What Happened When American Express OPEN Realized It Was Targeting The Wrong Demographic

Moving away from startups, the company started giving existing, recession-suffering small businesses a hand.

What Happened When American Express OPEN Realized It Was Targeting The Wrong Demographic
[Image: Flickr user Brian Jelonek]

American Express OPEN has made a name for itself–as well as a healthy revenue stream–by focusing on small businesses. Small Business Saturday was its brainchild, and its OPEN Forum was created as a place where small-business owners can come for resources and conversations.


But last year, the company recently realized it was focusing its efforts on the wrong kind of small-businesses: startups.

Given the sluggish recovery of the economy, we wanted to better understand the levers for rapid entrepreneurial growth so we could develop programming,” says Dayna DeSimone, director of OPEN Live at American Express.

DeSimone’s team uncovered research indicating that startups don’t create opportunities for a region at the same level growing ventures do. In fact, the vast majority of new jobs–92%–come from the expansion of existing businesses; startups only account for around 7% of net new jobs in the past decade, according to the National Establishment Time Series, a database of regional industries and economies.

Switching Gears

The majority of OPEN’s programs had focused on new companies, so it switched gears to create programming that would help existing businesses scale up faster.

In April 2013 it partnered with Babson College professor Dan Isenberg to launch a program called OPEN for Enterprise: Coalitions for High-Growth Entrepreneurship. One piece is Scale Up Milwaukee, a pilot program modeled after Isenberg’s work with small businesses in Colombia, Brazil, and Denmark through the Babson Entrepreneurship Ecosystem Program.

Milwaukee As A Test Case

The Wisconsin location was chosen due to its potential, says DeSimone: “There is an urban revival in Milwaukee, and it’s a great hub for entrepreneurs,” she says. “It was a great place for us to start and get our toe in the water.”

Twelve businesses with market-tested products or solutions and annual revenues of at least $500,000 were chosen to participate in intense workshops designed to foster rapid growth. DeSimone says they looked for entrepreneurs who had soft qualities, such as passion and an openness to try new things.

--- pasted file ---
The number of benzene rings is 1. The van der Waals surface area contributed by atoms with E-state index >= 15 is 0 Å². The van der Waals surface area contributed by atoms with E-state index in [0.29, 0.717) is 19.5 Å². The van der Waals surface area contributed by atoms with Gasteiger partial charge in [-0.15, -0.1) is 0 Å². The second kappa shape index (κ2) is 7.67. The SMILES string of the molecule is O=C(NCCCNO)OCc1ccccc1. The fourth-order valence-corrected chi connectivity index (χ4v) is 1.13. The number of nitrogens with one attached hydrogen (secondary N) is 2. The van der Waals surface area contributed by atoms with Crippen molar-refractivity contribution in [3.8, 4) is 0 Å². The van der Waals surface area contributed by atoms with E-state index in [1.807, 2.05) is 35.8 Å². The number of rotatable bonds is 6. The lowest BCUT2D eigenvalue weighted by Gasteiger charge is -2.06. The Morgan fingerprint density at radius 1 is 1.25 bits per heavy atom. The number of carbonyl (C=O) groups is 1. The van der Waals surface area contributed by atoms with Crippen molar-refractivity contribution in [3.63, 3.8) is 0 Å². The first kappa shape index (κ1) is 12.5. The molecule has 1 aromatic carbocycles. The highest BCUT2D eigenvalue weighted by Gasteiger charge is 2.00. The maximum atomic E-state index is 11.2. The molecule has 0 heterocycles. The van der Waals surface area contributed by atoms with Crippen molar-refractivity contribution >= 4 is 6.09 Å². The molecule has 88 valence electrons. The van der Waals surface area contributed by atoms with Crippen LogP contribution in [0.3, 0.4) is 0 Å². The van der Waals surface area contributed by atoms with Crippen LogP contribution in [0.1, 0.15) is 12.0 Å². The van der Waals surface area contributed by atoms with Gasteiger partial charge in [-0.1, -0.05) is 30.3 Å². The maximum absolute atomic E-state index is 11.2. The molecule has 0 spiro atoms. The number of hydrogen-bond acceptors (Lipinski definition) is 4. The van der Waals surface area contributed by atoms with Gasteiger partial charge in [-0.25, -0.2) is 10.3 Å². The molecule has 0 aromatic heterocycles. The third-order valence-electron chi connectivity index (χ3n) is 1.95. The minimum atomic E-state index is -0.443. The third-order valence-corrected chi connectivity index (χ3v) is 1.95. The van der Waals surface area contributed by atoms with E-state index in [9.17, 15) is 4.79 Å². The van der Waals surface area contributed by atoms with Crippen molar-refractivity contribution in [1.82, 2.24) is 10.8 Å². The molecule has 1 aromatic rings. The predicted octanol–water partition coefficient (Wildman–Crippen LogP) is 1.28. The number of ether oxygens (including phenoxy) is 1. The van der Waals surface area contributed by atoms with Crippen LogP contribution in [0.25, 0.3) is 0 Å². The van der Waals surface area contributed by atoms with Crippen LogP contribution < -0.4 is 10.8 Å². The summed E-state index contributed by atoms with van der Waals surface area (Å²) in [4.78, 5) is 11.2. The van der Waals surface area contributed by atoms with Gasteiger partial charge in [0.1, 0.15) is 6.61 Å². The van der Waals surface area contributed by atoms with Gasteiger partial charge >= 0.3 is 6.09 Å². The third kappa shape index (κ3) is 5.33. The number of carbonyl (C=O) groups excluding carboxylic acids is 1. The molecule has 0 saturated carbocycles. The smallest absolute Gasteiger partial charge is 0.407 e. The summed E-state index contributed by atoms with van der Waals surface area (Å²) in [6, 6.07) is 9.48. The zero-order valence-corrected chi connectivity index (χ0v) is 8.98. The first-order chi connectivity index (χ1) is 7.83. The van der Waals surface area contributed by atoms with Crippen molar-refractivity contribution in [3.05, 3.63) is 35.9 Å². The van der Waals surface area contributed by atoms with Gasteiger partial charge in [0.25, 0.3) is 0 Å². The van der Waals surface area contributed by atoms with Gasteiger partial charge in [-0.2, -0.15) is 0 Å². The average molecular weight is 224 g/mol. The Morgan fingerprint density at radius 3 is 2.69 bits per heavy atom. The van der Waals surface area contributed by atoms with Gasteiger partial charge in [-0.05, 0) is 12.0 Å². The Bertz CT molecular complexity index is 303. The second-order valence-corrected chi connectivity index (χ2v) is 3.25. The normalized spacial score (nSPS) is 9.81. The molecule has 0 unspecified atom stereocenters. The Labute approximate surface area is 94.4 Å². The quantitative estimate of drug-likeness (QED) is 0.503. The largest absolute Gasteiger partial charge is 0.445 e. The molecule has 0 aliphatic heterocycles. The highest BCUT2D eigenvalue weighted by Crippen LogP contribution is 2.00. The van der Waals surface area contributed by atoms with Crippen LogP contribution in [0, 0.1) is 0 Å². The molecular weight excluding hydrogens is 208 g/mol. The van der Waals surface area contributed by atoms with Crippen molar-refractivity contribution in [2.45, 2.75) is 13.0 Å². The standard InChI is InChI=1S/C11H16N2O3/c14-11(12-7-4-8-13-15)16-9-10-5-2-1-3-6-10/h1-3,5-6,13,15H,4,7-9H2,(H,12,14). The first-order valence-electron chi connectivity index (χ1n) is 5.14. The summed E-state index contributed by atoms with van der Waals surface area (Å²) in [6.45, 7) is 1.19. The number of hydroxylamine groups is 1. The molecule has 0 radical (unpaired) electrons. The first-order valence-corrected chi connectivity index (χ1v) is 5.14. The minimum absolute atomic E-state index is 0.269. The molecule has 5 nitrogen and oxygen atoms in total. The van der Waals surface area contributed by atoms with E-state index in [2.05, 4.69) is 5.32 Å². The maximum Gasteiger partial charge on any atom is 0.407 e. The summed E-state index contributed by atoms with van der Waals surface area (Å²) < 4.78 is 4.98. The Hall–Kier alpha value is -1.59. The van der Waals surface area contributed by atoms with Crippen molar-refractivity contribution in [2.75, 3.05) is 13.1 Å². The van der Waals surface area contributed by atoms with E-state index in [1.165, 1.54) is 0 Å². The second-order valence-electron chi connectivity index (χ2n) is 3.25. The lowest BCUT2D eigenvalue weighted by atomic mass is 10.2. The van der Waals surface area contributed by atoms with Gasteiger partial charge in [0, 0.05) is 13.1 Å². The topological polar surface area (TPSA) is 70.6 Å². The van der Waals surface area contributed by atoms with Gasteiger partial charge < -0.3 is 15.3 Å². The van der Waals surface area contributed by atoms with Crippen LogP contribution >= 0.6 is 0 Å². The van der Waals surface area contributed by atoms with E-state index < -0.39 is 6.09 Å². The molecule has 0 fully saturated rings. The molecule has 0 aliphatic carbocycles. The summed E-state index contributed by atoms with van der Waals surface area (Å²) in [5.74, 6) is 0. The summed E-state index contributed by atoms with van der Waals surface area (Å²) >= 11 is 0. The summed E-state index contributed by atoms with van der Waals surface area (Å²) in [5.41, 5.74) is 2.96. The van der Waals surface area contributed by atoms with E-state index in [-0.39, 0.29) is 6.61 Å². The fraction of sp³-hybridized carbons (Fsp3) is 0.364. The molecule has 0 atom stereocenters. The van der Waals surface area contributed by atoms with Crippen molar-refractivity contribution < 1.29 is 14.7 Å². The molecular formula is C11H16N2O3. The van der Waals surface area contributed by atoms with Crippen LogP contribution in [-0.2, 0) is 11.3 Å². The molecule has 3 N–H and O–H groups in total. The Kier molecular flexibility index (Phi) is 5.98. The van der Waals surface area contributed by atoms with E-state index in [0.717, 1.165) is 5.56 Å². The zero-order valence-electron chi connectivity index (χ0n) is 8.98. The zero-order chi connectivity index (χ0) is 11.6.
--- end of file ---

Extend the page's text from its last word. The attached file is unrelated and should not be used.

Training included methods to expand existing accounts, cross-sell current customers, and expand operations to support additional customers. The results of the micro-experiment have been great. “The folks who are participating project that their 2014 revenue will increase an average of 25% above their initial projections as a direct result of their training,” says DeSimone.

Collaborating with Tom Barrett, the Mayor of Milwaukee, OPEN is spreading attention beyond the dozen participants to other growing companies in the area, as well. In addition to Scale Up Milwaukee, the program has brought together 200 area corporations and entrepreneurs to show how they can partner for mutual benefit.

Currently, there aren’t concrete plans to launch similar programs in other cities, says DeSimone, although it remains an option. “We’re going to stay focused on getting these existing business to scale and help these entrepreneurs get more customers,” she says.

But OPEN may test other programs. The company does a biannual temperature check with entrepreneurs around the country. “Every fall and spring, we take a poll on things like business optimization, growth plans and cash flow,” she says. “This trend data gives us the pulse of entrepreneurs around the country and helps us decide on future offerings. In fact, Small Business Saturday came from this methodology.”

DeSimone says OPEN will maintain an innovative outlook at ways to get to their new end goal: helping existing businesses expand.

Bottom Line: “Just because there is a popular approach to entrepreneurship–focusing on startups–doesn’t mean it’s the only approach,” she says.